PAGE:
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(Editor’s note: Curtis Smolar is a partner at Ropers Majeski Kohn & Bentley. He submitted this column to VentureBeat.)
A reader asks: I have a business in which we scrape content from other websites to our website. Do we face any significant legal hurdles in doing so?
Answer: It really depends on a number of factors. These days, the legality of scraping is something that’s in flux – and you’ll certainly want to consult with a licensed attorney about your specific situation. That said, here are a few guidelines to keep in mind.
We all know how rarely website users actually reads the terms of service – much less how often a scraper, who hasn’t even visited the site, has read them. Whether or not those terms are enforced depends almost entirely on the judge who decides the case.
Copyright – The United States Supreme Court has held that while the arrangement, formatting, or a collection of pure facts may be copyrighted, the facts themselves may not be. However, the Court added, although the facts are not protected, the manner in which they are organized may be. In real world terms, this means that simply having a copyright may not protect the content of a site. (For example, if a phone book was organized in a unique way, instead of alphabetically, the organization of the facts may be protected, meaning no one could copy that method.)
There also appears to be an exception to copyright infringement for search engines based on fair use. In Perfect 10 v. Google,.the Ninth Circuit Court of Appeals vacated an injunction against Google displaying thumbnail pictures of the Perfect 10 website after the U.S. District Court for the Central District had ruled that the thumbnails are not fair use.
The Ninth Circuit, in reversing the District Court, held that search engines provide an important public benefit of promoting access to creative works and that it is fair use.
Novel, but possibly useless, theories – Because it’s hard for websites to protect pure facts, lawyers have come up with unique arguments of why the information is protected.
One example is eBay. In 2001, eBay sued Bidder’s Edge, an auction scraping site, for “deep linking” into its listings and bombarding its service. Essentially, Bidders edge was copying content from the eBay site so it could aggregate auctions. eBay lawyers invoked an ancient theory called the “trespass to chattels” to protect what it claimed was its property. The “Trespass to Chattels Doctrine” is a theory that you can be liable for interfering with the use of a person’s movable property (not including real estate).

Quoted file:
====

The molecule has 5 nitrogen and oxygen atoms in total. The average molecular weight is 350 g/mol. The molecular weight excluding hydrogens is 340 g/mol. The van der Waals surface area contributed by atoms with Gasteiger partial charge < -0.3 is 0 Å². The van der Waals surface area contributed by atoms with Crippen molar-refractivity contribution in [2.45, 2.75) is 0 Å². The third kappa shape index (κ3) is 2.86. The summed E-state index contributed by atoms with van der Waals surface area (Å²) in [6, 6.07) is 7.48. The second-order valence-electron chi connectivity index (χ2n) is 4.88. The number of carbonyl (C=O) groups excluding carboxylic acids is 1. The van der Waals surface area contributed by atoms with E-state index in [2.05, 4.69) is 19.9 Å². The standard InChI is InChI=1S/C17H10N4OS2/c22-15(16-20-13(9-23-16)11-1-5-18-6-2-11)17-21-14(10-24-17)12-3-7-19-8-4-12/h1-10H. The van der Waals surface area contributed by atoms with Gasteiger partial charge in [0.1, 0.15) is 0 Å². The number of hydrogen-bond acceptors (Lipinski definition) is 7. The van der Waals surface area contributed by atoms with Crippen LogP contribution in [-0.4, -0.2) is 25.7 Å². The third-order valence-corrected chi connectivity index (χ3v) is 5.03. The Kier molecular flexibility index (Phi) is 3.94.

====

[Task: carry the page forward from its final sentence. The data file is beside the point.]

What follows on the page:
In 2001, the United States District Court for the Northern District of California held that if the conduct complained of does not amount to a substantial interference with possession right of property, but consists of intermeddling with or use of or damages to the personal property, the owner has a cause of action for trespass to chattels.
So basically, one could be liable for simply aggregating content from the eBay site.
Since 2001, however, the courts have backpeddled on this position. In a case that was decided last month, Genevive La Court, et al. v. Specific Media, Inc., the Ninth Circuit Court of Appeals held that the current state of the law in California is that if the interference does not ” ncompass an electronic communication that neither damages the recipient computer system nor impairs its functioning there is no cause of action for trespass to chattels”.
This position may severely cut into this cause of action as it could be argued that the current state of aggregating does not damage or interfere with the recipient computer. But, this is yet to be determined.
It’s still the wild west in this field – so proceed with caution.
Startup owners: Got a legal question about your business? Submit it in the comments below or email Curtis directly. It could end up in an upcoming “Ask the Attorney” column.
Disclaimer: This “Ask the Attorney” post discusses general legal issues, but it does not constitute legal advice in any respect. No reader should act or refrain from acting on the basis of any information presented herein without seeking the advice of counsel in the relevant jurisdiction. VentureBeat, the author and the author’s firm expressly disclaim all liability in respect of any actions taken or not taken based on any contents of this post.
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